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Forum » SpaceEngine » General Discussions » Moons for known exoplanets
Moons for known exoplanets
IrigiDate: Friday, 29.11.2013, 22:53 | Message # 1
Observer
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Czech Republic
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At first I would like to thank you, guys. This game/simulator is amazing!! The pictures are incredible and the vast autogenerated universe is perfect. I always wanted something like this! So, really! Great work!

I also noticed one issue that caught my attention in this otherwise brilliant game. I noticed, that systems with known exoplanets, that use the catalogs, contain only the exoplanets specified in the catalog file. On the other hand, one can expect that they will also be filled with many moons, asteroids, comets and other objects that are hopelessly under the experimental possibilities of detection today. I wonder, do you think it would be a good idea to add feature, where the program would add moons and smaller objects to the systems with known exoplanets? (Probably with option to switch this autofill off if user wants to create system without autogeneration?)

Thank you and all the best!

Irigi
 
SpaceEngineerDate: Friday, 29.11.2013, 23:43 | Message # 2
Author of Space Engine
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Russian Federation
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I plan to make such feature, but this is impossible with current planetary system generator. It must be completely rewritten first.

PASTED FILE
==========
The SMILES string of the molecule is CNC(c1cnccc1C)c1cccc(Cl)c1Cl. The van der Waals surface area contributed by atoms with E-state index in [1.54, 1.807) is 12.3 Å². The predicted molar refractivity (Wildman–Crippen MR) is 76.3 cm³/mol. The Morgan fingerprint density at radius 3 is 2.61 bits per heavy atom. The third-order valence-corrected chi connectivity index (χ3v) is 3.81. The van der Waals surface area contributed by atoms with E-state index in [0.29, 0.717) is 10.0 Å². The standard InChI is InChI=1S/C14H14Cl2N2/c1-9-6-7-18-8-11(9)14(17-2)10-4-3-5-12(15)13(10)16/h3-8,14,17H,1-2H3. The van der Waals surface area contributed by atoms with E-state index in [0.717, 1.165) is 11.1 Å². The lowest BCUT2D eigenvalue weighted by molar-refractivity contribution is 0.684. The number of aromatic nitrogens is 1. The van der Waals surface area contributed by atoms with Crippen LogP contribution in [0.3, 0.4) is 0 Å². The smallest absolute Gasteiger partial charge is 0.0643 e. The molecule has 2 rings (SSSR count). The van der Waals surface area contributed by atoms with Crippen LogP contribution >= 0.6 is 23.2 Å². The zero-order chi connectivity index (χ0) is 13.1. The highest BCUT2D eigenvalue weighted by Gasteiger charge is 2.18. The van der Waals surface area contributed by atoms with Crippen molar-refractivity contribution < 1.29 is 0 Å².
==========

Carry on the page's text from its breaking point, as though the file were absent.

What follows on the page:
IrigiDate: Sunday, 01.12.2013, 13:38 | Message # 3
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Czech Republic
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OK, thank you for your reply!
 
apenpaapDate: Monday, 02.12.2013, 00:19 | Message # 4
World Builder
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Antarctica
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I wonder when the first actual exomoon will be discovered. With a big moon and the transit method, maybe it won't be that far off.




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IrigiDate: Monday, 02.12.2013, 17:38 | Message # 5
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I guess the hardest part of "filling the gaps" in systems with known exoplanets will be to have a good estimate on limits of current methods of the exoplanet search. It is not just the moons. For example a Mercury-size planets can be probably almost anywhere without being noticed, while the Earth-sized "moon" of a hot Jupiter in red-dwarf system might be easily spotted because of the gravitational pull it exerts on the star. Similarly, if the exoplanets were discovered by the transit method, there could be some planets too small to be noticed, too far from the star or with too big inclinations.